After departing Albany, I traveled up to the Saratoga Springs Library’s Local History area and met my distant cousin Annette (Reynolds) King. It was not hard to find her as her materials were spread out on the table. We quickly joined forces examining resources courteously provided by the Library staff, including two outstanding resource librarians. I would seriously recommend getting to know your local resource librarian as he/she can be of invaluable assistance in travel planning. Annette and I discovered how valuable a local resource librarian can be when she visited the Greenwich, NY Library and got not only a local map of the Greenwich Cemetery, but also had one of the staff graciously volunteer on her day off to drive Annette (Reynolds) King to the Trout Brook Farm, once the property of Lincoln Edward and Emma (Watson) Reynolds. Annette and I would visit this family farm after our Reunion in Moreau earlier in the day.. It would not have been possible to find this farm and house without this valuable guidance.
The Reynolds Reunion in Moreau on Saturday, June 18th attracted about 10 individuals including organizer: Annette (Reynolds) King, myself, Vivian & Donald Bush and their daughter Christine Levo; brother and sister Cara and Chris Brownell, Alan Lant, Harry & Pat Prutsman. The highlights of the picnic were exchanging family stories, and the recipe for Bush’s Better Baked Beans from Vivian Bush.
That evening, Annette and I managed to find Trout Brook Farm in Battenville, NY -- about 45 minutes south/southeast of where we had the Reunion in Moreau (South Glens Falls.) This is where my Great Aunt & Uncle lived in the late 1800s and early 1900s.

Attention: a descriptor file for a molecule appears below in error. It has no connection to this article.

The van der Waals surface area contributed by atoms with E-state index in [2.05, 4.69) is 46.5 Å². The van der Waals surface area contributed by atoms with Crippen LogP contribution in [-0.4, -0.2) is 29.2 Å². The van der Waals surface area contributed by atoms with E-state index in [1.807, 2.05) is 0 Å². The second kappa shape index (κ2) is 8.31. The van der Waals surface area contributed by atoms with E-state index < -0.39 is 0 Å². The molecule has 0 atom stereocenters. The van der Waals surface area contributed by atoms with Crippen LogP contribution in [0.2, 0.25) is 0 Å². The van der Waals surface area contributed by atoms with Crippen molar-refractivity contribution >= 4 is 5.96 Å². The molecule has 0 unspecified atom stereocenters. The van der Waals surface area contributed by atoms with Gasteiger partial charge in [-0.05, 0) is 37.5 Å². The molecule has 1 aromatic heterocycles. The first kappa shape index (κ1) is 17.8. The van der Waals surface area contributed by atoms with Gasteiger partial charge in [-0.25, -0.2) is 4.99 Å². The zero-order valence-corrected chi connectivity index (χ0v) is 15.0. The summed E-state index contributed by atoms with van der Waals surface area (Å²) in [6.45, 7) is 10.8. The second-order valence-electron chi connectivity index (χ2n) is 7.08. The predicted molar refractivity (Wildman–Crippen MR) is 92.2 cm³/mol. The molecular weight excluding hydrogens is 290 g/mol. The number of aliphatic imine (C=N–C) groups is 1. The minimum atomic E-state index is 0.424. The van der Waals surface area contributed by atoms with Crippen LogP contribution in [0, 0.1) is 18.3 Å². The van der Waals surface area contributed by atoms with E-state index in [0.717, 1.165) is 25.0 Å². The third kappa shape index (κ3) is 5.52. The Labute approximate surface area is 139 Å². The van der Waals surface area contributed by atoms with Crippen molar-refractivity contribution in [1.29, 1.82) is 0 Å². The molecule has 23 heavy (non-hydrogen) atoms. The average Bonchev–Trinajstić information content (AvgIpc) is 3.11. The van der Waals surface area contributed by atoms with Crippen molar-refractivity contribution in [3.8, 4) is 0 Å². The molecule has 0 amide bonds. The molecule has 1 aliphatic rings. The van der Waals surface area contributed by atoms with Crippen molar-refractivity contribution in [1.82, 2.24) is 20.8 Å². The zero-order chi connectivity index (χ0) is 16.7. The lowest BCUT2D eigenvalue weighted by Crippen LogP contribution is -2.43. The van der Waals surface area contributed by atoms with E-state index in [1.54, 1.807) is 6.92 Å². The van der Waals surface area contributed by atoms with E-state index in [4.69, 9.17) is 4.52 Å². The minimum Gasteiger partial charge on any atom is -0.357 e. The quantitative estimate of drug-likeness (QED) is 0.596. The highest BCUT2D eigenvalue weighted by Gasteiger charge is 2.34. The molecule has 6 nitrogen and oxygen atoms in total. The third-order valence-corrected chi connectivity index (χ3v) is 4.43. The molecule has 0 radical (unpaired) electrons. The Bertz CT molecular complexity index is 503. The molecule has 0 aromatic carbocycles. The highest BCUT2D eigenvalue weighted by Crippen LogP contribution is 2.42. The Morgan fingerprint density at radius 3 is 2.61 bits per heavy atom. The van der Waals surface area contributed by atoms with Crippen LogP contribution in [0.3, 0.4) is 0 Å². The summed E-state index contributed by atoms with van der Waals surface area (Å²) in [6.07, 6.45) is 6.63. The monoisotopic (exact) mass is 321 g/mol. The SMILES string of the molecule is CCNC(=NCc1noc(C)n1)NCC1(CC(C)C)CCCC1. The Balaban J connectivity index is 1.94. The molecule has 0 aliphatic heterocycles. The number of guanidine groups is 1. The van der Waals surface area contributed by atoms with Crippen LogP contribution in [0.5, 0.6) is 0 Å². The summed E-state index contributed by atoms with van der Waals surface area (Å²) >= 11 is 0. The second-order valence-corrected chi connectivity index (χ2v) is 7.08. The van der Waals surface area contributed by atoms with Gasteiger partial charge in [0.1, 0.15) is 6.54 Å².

On Sunday morning, June 19th, we drove to the Old Reynolds Cemetery at the NE corner of Reynolds Corners south of Moreau, and then down to the Greenwich Cemetery in Greenwich, NY (pronounced Green-witch) about five miles west/southwest of Battenville. There, armed with a map Annette had procured the day before, we were able to find 20-to-30 headstones of our direct and distant relatives. The oldest of my direct relatives were GGG grandparents: Abraham Reynolds, (Sept 10, 1784-Feb 05, 1853) and Mariah Strever (Apr 11, 1787-Feb 22, 1865) as well as GG grandparents Capt. Abram Reynolds (1827-1903) and Mary Kasson (1835-1911). I know that Mike O’Shea and Tony Marostica have Reynolds ancestors. If any other members share these roots, I’d be delighted to provide additional details.
Can you share your family stories like those that can be found on The Reynolds Annex? Do you have a favorite Purcell story or recipe? Or Purcell family lineage? Please share them with us. Thanks.
Joe Frank ‘J.F.’ Purcell
President, Purccll Family of America
Comment from Raymond Reynolds (21 April 2013 at 11:17 a.m.)My dad was from,PA. his name was Esley Frank Reynolds, just looking for his side of the family. If you have infomation please send it to email@example.com thankyou sincerely Raymond Reynolds 10799 st hwy 111 east Yoakum,Tx 77995